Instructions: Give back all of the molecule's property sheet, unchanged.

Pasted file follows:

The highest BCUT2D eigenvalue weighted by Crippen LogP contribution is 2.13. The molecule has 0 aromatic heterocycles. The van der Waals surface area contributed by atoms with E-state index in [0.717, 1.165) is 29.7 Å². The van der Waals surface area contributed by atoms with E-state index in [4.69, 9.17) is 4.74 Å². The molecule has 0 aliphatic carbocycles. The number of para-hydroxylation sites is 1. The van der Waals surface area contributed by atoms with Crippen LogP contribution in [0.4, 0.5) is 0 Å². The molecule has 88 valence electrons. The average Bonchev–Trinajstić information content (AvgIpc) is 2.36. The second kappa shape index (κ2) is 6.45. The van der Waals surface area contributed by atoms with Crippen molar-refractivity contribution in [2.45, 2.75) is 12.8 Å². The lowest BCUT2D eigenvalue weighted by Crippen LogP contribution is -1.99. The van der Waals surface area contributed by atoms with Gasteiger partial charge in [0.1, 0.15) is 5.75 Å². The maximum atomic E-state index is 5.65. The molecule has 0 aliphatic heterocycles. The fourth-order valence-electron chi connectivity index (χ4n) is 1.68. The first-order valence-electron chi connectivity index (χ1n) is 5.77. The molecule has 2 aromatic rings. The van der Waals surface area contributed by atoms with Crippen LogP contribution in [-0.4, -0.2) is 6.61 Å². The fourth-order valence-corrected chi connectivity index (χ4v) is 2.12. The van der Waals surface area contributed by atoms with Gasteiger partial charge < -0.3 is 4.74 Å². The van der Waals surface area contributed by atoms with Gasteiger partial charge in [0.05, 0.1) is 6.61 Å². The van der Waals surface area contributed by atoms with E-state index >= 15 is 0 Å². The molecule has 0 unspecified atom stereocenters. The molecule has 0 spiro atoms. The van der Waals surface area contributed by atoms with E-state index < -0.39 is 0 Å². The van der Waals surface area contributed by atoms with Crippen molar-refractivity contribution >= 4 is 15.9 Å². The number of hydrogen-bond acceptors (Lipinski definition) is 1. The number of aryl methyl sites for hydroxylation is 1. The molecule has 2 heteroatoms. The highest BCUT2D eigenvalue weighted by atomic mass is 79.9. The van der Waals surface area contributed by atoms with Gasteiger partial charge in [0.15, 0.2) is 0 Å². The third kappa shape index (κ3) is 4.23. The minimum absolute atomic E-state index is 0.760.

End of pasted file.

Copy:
The highest BCUT2D eigenvalue weighted by Crippen LogP contribution is 2.13. The molecule has 0 aromatic heterocycles. The van der Waals surface area contributed by atoms with E-state index in [0.717, 1.165) is 29.7 Å². The van der Waals surface area contributed by atoms with E-state index in [4.69, 9.17) is 4.74 Å². The molecule has 0 aliphatic carbocycles. The number of para-hydroxylation sites is 1. The van der Waals surface area contributed by atoms with Crippen LogP contribution in [0.4, 0.5) is 0 Å². The molecule has 88 valence electrons. The average Bonchev–Trinajstić information content (AvgIpc) is 2.36. The second kappa shape index (κ2) is 6.45. The van der Waals surface area contributed by atoms with Crippen molar-refractivity contribution in [2.45, 2.75) is 12.8 Å². The lowest BCUT2D eigenvalue weighted by Crippen LogP contribution is -1.99. The van der Waals surface area contributed by atoms with Gasteiger partial charge in [0.1, 0.15) is 5.75 Å². The maximum atomic E-state index is 5.65. The molecule has 0 aliphatic heterocycles. The fourth-order valence-electron chi connectivity index (χ4n) is 1.68. The first-order valence-electron chi connectivity index (χ1n) is 5.77. The molecule has 2 aromatic rings. The van der Waals surface area contributed by atoms with Crippen LogP contribution in [-0.4, -0.2) is 6.61 Å². The fourth-order valence-corrected chi connectivity index (χ4v) is 2.12. The van der Waals surface area contributed by atoms with Gasteiger partial charge < -0.3 is 4.74 Å². The van der Waals surface area contributed by atoms with Gasteiger partial charge in [0.05, 0.1) is 6.61 Å². The van der Waals surface area contributed by atoms with E-state index >= 15 is 0 Å². The molecule has 0 unspecified atom stereocenters. The molecule has 0 spiro atoms. The van der Waals surface area contributed by atoms with E-state index < -0.39 is 0 Å². The van der Waals surface area contributed by atoms with Crippen molar-refractivity contribution >= 4 is 15.9 Å². The number of hydrogen-bond acceptors (Lipinski definition) is 1. The number of aryl methyl sites for hydroxylation is 1. The molecule has 2 heteroatoms. The highest BCUT2D eigenvalue weighted by atomic mass is 79.9. The van der Waals surface area contributed by atoms with Gasteiger partial charge in [0.15, 0.2) is 0 Å². The third kappa shape index (κ3) is 4.23. The minimum absolute atomic E-state index is 0.760.